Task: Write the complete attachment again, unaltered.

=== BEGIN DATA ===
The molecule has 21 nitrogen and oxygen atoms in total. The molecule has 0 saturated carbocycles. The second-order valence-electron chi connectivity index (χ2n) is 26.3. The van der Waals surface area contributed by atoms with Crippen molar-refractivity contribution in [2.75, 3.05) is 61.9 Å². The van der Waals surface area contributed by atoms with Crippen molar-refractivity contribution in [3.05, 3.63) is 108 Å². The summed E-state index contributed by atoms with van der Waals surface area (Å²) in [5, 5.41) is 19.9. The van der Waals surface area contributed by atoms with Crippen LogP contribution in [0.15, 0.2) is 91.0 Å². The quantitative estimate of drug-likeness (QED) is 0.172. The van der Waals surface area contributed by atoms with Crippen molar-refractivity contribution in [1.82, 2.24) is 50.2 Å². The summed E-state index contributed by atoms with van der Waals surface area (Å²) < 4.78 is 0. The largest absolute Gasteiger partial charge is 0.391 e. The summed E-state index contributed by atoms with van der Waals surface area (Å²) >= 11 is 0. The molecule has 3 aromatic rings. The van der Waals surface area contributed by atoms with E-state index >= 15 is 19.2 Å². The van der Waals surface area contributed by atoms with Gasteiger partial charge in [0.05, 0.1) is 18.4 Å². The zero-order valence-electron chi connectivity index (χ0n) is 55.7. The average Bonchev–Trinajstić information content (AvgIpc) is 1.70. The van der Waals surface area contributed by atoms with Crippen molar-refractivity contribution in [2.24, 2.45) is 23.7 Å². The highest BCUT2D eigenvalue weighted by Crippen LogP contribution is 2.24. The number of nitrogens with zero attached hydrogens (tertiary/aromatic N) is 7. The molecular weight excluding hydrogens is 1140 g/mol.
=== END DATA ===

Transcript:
The molecule has 21 nitrogen and oxygen atoms in total. The molecule has 0 saturated carbocycles. The second-order valence-electron chi connectivity index (χ2n) is 26.3. The van der Waals surface area contributed by atoms with Crippen molar-refractivity contribution in [2.75, 3.05) is 61.9 Å². The van der Waals surface area contributed by atoms with Crippen molar-refractivity contribution in [3.05, 3.63) is 108 Å². The summed E-state index contributed by atoms with van der Waals surface area (Å²) in [5, 5.41) is 19.9. The van der Waals surface area contributed by atoms with Crippen LogP contribution in [0.15, 0.2) is 91.0 Å². The quantitative estimate of drug-likeness (QED) is 0.172. The van der Waals surface area contributed by atoms with Crippen molar-refractivity contribution in [1.82, 2.24) is 50.2 Å². The summed E-state index contributed by atoms with van der Waals surface area (Å²) < 4.78 is 0. The largest absolute Gasteiger partial charge is 0.391 e. The summed E-state index contributed by atoms with van der Waals surface area (Å²) >= 11 is 0. The molecule has 3 aromatic rings. The van der Waals surface area contributed by atoms with E-state index >= 15 is 19.2 Å². The van der Waals surface area contributed by atoms with Gasteiger partial charge in [0.05, 0.1) is 18.4 Å². The zero-order valence-electron chi connectivity index (χ0n) is 55.7. The average Bonchev–Trinajstić information content (AvgIpc) is 1.70. The van der Waals surface area contributed by atoms with Crippen molar-refractivity contribution in [2.24, 2.45) is 23.7 Å². The highest BCUT2D eigenvalue weighted by Crippen LogP contribution is 2.24. The number of nitrogens with zero attached hydrogens (tertiary/aromatic N) is 7. The molecular weight excluding hydrogens is 1140 g/mol.